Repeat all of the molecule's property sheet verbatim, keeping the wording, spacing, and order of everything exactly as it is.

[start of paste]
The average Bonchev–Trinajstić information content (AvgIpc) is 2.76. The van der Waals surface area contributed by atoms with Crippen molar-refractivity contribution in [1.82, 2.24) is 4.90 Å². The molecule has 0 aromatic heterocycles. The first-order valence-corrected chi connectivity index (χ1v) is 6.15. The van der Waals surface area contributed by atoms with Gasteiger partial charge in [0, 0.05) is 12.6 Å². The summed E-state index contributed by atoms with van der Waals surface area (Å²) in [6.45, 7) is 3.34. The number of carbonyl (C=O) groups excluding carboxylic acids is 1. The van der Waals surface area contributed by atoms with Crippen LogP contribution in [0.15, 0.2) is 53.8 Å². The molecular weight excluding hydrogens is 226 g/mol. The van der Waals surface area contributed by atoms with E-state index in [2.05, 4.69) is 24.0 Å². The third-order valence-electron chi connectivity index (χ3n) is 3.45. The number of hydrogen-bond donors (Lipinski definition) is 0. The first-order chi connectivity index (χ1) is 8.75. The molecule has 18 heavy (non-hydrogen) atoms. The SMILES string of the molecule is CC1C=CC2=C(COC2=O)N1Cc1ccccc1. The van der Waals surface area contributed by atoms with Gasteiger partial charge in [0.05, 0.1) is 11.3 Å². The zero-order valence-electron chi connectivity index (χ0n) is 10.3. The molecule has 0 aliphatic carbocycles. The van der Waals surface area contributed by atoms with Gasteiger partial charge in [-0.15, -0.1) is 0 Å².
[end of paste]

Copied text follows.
The average Bonchev–Trinajstić information content (AvgIpc) is 2.76. The van der Waals surface area contributed by atoms with Crippen molar-refractivity contribution in [1.82, 2.24) is 4.90 Å². The molecule has 0 aromatic heterocycles. The first-order valence-corrected chi connectivity index (χ1v) is 6.15. The van der Waals surface area contributed by atoms with Gasteiger partial charge in [0, 0.05) is 12.6 Å². The summed E-state index contributed by atoms with van der Waals surface area (Å²) in [6.45, 7) is 3.34. The number of carbonyl (C=O) groups excluding carboxylic acids is 1. The van der Waals surface area contributed by atoms with Crippen LogP contribution in [0.15, 0.2) is 53.8 Å². The molecular weight excluding hydrogens is 226 g/mol. The van der Waals surface area contributed by atoms with E-state index in [2.05, 4.69) is 24.0 Å². The third-order valence-electron chi connectivity index (χ3n) is 3.45. The number of hydrogen-bond donors (Lipinski definition) is 0. The first-order chi connectivity index (χ1) is 8.75. The molecule has 18 heavy (non-hydrogen) atoms. The SMILES string of the molecule is CC1C=CC2=C(COC2=O)N1Cc1ccccc1. The van der Waals surface area contributed by atoms with Gasteiger partial charge in [0.05, 0.1) is 11.3 Å². The zero-order valence-electron chi connectivity index (χ0n) is 10.3. The molecule has 0 aliphatic carbocycles. The van der Waals surface area contributed by atoms with Gasteiger partial charge in [-0.15, -0.1) is 0 Å².